When I created Corona 25 years ago, I made it big. Purposely big. This world has been fermenting in my brain for decades, and after a tough breakup with TSR [for whom he wrote dozens of Forgotten Realms novels], Owen Lock of Del Rey called and told me to take as long as I needed to write the best book I could. That gave me the opportunity to create my own Middle-earth, or Forgotten Realms or Westeros or Shannara. I built the world after having written many novels in a shared world, and after many years of gaming in other shared worlds.
I built it to last, to give me breathing room. I knew it would grow and that was okay, because there were more undefined regions than those I had already mapped out. It has everything I want in a fantasy world, particularly the magic system.
Speaking of which, Song Of The Risen God and the rest of The Coven trilogy are fantasy novels. But or are there any other genres or subgenres that are also present in this third book?
Any good fantasy novel has themes that transcend the trappings of the genre. This one involves tradition and the courage to defy it. It’s about right and wrong. With the rise of the xoconai in the west, it’s also about perception — in that manner, I think it a very relevant story to the world today. Who are the good guys? Who are the bad guys?
I always wonder about these things — ever-present themes in my work. Think of the Mel Gibson movie, The Patriot. I was in a theater full of people cheering every trick played by the “good guys,” but those tactics were asymmetrical warfare, something that’s taken on an entirely different meaning in the USA these days.
Are there any writers, or specific stories, that had a big influence on Song Of The Risen God but not on Child Of A Mad God or Reckoning Of Fallen Gods? Or, really, anything else you’ve written?
Nothing jumps out for this series specifically, but Umberto Eco’s Name Of The Rose was an important influence in my creation of the Abellican Church in the world. Other than that, I’ve come to see that Fritz Leiber’s work was very influential to me — he writes buddy fantasy, and I love it!
How about non-literary influences; was Song Of The Risen God influenced by any movies, TV shows, or video games?
Dormer’s portrayal of Boleyn in The Tudors helped me discover Aoleyn. Eco’s Name of the Rose helped me create the Abellican Church, and Sarah MacLachlan’s “Building A Mystery” set the tone.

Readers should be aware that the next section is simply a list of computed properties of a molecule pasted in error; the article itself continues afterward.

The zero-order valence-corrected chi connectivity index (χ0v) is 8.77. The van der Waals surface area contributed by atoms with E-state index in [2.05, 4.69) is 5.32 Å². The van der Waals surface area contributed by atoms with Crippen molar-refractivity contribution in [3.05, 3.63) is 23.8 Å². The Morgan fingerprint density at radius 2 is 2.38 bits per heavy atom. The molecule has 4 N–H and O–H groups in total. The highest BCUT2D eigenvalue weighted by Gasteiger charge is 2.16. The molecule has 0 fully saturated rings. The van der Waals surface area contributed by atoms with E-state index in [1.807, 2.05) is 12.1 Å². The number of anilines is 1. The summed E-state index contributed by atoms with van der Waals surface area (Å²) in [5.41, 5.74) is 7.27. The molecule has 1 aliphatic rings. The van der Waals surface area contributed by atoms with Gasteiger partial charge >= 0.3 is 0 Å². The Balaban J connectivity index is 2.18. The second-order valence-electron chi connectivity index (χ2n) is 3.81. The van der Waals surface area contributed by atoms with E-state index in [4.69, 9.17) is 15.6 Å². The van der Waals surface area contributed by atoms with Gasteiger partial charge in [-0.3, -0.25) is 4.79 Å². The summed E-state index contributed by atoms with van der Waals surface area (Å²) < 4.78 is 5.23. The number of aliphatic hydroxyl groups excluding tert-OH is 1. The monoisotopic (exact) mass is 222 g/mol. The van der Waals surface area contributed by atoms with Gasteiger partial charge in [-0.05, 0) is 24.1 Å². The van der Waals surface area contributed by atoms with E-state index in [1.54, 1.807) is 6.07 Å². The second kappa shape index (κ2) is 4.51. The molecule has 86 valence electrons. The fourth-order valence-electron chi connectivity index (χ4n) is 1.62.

As you know, having written trilogies before, some people are going to read all three of the Coven novels back-to-back. Do you think this is the best way to experience this story, or do you think people should take a break in between them?
I don’t think there’s an answer to this. As with pretty much everything, it’s up to the reader. I think you can read Child Of A Mad God and take a breather before going on to Reckoning Of Fallen Gods, but readers will probably want to leap into Song Of The Risen God as soon as possible after reading Reckoning.
Now, some of your fellow authors who’ve written trilogies later expand them with side stories or sequel trilogies. I’m sure you have plans to write more stories in the realm of Corona, but are you thinking any of them will directly connect to the events of the Coven trilogy?
I think I know what I want to do next in Corona, and if I go in that direction, we may see some of the survivors of The Coven making their way in the new reality of the original areas of the world, the ones detailed in the DemonWars Saga. That’s where my thoughts are brewing at the moment, but we’ll see. There’s nothing I’ve started at this point, no contracts in place, or anything like that.
In the previous interview we did about Child Of A Mad God, you said there wasn’t any interest at the time in adapting these books into a movie, TV show, or game, but if it was up to you, it would be a TV show starring Natalie Dormer for obviously reasons. Having finished writing this trilogy, is that still your first choice for an adaptation?
I’d love to see something I’ve done get the TV show treatment, sure, and I think Child Of A Mad God would work beautifully. I don’t know about the casting, though.
Finally, if someone really likes Child Of A Mad God, Reckoning Of Fallen Gods, and Song Of The Risen God, they’ll probably go read the other novels you’ve written about Corona. But once they’re all caught up, which of your non-Corona novels would you suggest they read and why that one?
Homeland to start the Legend Of Drizzt, of course. If someone enjoys the theological underpinnings of DemonWars, I’d recommend the Cleric Quintet. Also, the precursor to DemonWars was The Crimson Shadow Trilogy, which was just rereleased in wonderful new editions.